. date. Cooper Comuands Band
The question as to who should pay The Band is commanded by L. C.
the salaries of instructors in phy- i Cooper, '24, first Iieut., 0. W. Steph-
sical education, the University of the ens, '24E, is also a first Lieut., M. M.
rAthletic association, was also con- Maddin, '25L, second Lieut., L.R. Pres-
sidered. ton, '24E, second Lieut., and P. S.
---ICalkins, '24E, first Sergt.
Traverse City, Oct. 8-(By A.P.)- The first drill of the entire unit
Approximately 5,000 bushels of good will be held at 3 o'clock Wednesday
apples are going to waste daily in afternoon. The place of the drill
the Grand Traverse region, fruit deal- r has not been selected yet but It is,
ers here estimate. The wastage Pobale that it will be held in front
equals the amount disposed of in lo- of the R.O.T.C. office. All men both in
cal markets. the basic and the advanced courses
Farmers are receiving 30 cents a President Marion L. Burton will be are required to report for this first
hundred for their elder stock and 50 the principal speaker at the celebra- signed to their companies and the
a bushel upward for their shipp tion at ocloc tomorrow ght drill. At this time men Will be as-
a bu ud or the sprin Lane Hall when the Chinese students oflicers here named will take their
stock, but do not find the price at- of the University and their guests will i, edia

tractive enough to warrant picking up I gather to comteorate the twelfth tions.
lost fruit. As a result fallen apples a er oe he The manual of arms will be the
are allowed to rot in the orchards, in Tir e Chinese t ubfD principal part stressed at this drill
many cases hogs being turned into the 'troit il also aid in the program and with manoeuvers coming at a later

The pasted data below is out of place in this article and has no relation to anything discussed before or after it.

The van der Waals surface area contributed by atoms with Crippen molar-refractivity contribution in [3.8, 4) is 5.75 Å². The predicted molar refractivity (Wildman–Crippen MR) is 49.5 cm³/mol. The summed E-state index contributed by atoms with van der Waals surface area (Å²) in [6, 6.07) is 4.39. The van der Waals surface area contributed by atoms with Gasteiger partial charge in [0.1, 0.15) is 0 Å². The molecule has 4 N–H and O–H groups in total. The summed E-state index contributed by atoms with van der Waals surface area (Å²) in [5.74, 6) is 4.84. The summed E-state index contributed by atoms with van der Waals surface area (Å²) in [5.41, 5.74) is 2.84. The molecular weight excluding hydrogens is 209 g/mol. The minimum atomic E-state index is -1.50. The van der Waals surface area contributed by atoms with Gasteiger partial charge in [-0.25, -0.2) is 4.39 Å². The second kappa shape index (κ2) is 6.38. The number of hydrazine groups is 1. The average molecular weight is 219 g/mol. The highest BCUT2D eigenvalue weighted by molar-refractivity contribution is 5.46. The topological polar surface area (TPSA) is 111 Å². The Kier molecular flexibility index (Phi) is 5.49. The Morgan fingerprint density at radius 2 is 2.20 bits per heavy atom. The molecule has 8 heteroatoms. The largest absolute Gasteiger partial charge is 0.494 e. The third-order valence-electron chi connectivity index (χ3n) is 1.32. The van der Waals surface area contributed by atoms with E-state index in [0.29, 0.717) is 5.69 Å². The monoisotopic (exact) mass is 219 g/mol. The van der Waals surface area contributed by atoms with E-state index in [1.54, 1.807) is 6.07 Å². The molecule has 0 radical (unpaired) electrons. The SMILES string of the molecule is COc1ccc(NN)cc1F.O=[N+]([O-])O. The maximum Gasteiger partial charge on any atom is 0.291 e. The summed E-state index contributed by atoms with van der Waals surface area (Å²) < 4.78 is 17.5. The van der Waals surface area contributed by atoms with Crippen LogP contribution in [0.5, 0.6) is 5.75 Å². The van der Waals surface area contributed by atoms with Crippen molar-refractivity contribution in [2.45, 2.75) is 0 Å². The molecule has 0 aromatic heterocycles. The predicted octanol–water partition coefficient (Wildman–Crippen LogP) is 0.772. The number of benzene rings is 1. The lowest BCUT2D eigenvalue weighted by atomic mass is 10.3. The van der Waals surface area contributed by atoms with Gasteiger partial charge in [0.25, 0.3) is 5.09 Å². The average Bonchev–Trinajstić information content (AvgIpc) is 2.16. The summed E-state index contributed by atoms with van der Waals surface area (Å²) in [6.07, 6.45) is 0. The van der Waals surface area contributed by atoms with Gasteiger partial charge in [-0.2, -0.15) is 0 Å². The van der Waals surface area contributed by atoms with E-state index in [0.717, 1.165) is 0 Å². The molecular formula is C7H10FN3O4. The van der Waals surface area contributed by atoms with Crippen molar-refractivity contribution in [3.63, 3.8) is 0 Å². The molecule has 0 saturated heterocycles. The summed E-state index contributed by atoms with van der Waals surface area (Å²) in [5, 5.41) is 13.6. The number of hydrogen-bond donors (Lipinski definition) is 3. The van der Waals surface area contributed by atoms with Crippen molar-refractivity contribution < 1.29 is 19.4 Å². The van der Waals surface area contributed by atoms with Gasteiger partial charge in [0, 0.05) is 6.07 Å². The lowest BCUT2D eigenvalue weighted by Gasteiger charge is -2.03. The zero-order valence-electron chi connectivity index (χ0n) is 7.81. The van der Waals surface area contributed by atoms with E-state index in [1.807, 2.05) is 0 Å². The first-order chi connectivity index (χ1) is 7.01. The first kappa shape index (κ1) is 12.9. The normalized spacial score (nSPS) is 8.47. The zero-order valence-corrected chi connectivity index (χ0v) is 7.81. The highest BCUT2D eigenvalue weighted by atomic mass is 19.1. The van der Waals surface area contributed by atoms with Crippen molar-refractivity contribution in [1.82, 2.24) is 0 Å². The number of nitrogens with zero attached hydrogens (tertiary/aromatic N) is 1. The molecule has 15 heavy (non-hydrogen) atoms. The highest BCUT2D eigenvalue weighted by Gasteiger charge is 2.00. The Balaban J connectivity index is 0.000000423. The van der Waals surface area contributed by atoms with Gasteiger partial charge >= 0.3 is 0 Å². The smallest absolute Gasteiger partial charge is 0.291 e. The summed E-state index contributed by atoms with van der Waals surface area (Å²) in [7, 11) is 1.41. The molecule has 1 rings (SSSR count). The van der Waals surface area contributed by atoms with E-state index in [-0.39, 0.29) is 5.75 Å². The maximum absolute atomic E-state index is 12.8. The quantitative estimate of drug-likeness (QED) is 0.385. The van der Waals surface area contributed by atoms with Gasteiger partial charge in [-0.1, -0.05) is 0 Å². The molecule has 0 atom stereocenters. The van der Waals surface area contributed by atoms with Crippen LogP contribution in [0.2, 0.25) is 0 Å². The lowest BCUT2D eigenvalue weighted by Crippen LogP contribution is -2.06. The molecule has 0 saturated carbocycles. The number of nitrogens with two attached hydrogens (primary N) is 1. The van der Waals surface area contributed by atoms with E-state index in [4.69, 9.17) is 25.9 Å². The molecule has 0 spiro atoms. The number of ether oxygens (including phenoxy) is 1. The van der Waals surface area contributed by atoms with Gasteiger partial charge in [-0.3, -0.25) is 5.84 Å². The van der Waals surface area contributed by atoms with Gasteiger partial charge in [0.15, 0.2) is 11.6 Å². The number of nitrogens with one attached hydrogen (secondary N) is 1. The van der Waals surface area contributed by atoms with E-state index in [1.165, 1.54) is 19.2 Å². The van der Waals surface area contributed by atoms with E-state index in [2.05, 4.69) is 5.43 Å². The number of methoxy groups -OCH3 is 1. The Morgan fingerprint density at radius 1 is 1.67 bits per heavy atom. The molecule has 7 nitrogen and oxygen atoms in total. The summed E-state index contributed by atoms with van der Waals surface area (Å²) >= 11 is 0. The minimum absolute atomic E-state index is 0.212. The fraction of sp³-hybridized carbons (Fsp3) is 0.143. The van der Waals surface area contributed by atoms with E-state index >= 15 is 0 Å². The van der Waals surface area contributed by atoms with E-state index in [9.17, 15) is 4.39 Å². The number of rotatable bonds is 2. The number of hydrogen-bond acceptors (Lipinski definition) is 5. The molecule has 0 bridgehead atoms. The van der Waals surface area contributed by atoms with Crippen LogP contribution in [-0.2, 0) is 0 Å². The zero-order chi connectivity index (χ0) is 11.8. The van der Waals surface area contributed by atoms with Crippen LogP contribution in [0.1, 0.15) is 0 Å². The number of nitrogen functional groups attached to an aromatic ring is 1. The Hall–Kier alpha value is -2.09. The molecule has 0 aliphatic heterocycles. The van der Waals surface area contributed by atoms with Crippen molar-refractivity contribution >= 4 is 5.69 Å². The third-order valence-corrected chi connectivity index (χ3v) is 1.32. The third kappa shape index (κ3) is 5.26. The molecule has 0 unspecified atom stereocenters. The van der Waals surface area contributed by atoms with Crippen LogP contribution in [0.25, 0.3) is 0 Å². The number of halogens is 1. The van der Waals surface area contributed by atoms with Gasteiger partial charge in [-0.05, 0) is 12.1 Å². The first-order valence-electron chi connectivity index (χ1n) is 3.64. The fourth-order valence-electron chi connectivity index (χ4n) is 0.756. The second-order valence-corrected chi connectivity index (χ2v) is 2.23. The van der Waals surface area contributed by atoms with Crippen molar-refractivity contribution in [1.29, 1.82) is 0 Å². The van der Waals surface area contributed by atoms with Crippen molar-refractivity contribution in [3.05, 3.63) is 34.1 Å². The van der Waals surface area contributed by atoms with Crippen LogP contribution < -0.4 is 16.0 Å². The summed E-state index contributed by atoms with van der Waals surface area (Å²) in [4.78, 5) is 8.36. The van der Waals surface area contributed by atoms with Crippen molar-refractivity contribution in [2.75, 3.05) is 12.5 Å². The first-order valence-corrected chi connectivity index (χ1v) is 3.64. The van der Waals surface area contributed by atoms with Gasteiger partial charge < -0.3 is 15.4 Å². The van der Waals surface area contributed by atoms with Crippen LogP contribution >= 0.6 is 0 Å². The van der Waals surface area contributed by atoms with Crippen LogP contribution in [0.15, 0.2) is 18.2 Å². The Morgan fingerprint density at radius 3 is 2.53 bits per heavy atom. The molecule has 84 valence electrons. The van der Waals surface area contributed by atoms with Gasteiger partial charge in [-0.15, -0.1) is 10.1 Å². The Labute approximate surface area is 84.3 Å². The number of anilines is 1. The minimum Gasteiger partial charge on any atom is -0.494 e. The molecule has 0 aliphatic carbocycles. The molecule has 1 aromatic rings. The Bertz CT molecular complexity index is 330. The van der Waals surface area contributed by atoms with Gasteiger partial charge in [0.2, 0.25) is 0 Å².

orchards to eat the fruit on the more than 25 members of that organ- time. At the present time there have
ground. to n ar epe s o jorn been 118 men enlisted in the first year
Shippers, packers and cider plants iAnn Arbor. All members of tue Chi-of the Basic course. This is the larg-
are working at full capacity trying to nese StudentA c who ae C I esi number that has ever enlisted at
care for the crop, but have more the entertainment, are also expected this time of the year and as the num-
fruit than they can hope to dispose to be present along with prominent her is increas-ng daily it is probable
of. Buyers say the matter is sim- guests invited from among the deans that the enlistment records will be
ply one of heavy overproduction, the and professors of the University and smiashed. Enlistments from men who
Northern Michigan apple crop being student leaders wish to join the R.O.T.C. will still
one of the heaviest in years. Arrangements are in the hands of be accepted.
j-- Miss Vera Chang, '26, social chairman
Fight 'Traffic Violators of the club. iSENIOR LAWS TO
Flint, M1ich., Oct. 8.-(By A.P.)--I
which began last Saturday and still ! ----y
was in progress Sunday night, hund- Election of the president of the
reds of persons caught violating new rTjTsenior law class will take place at 4
parts of the traffic ordinances were or- o'clock this afternoon in room B of
dered to report for arraignment to- the6lawkbuis g At this time the tie
morrow and Wednesday. It is esti- { the law building. A hstm h i
ibetween Rowland Butler and Clayton
mated by police offiicials Sunday night Berlin,. Oct. 8-(By A.P.)-The Jennings, which was the result of
that more than 500 would be arraign- Reichstag tonight gave a vote of con- the election last week, will be voted
ed Wednesday alone for failure to fidence to the Stresemann cabinet upon.
obey the new stop ordinance. against the German nationalists, the


by play results of the 1923

dues will be given as a means of iden- World's Series that starts tomorrow Geneva, Oct. 8--(By A.P.)-Tax
tification a ribbon to wear on Friday: in New York will be given out in the payers all over the world may event-
which has been set as the day when ! billiard room of the Union. Play in ually be effected by the findings of
class dues must be payed. the big games starts at 3 o'clock and the taxation experts headed by Pas-
results will be given out in the Un- quale Goroma, of Italy, who assem-
TflYnIT Iion shortly after that time. bled here today under the auspices of
GEECLUBUio sot atrh t .ldeeoArrangements for the special ser- the League of Nations. They will con-
I vice have .been made through the tinue investigation into double tax-
T Union so that a- wire will give the di- ation and evasion of taxation begun
rect results of the game as play pro- some time ago by distinguished eco-
grosses. The results will be an- nomic experts including Prof. E. R. A.
.-~~ nounced in the billard room and will Seligman, of the United States, whose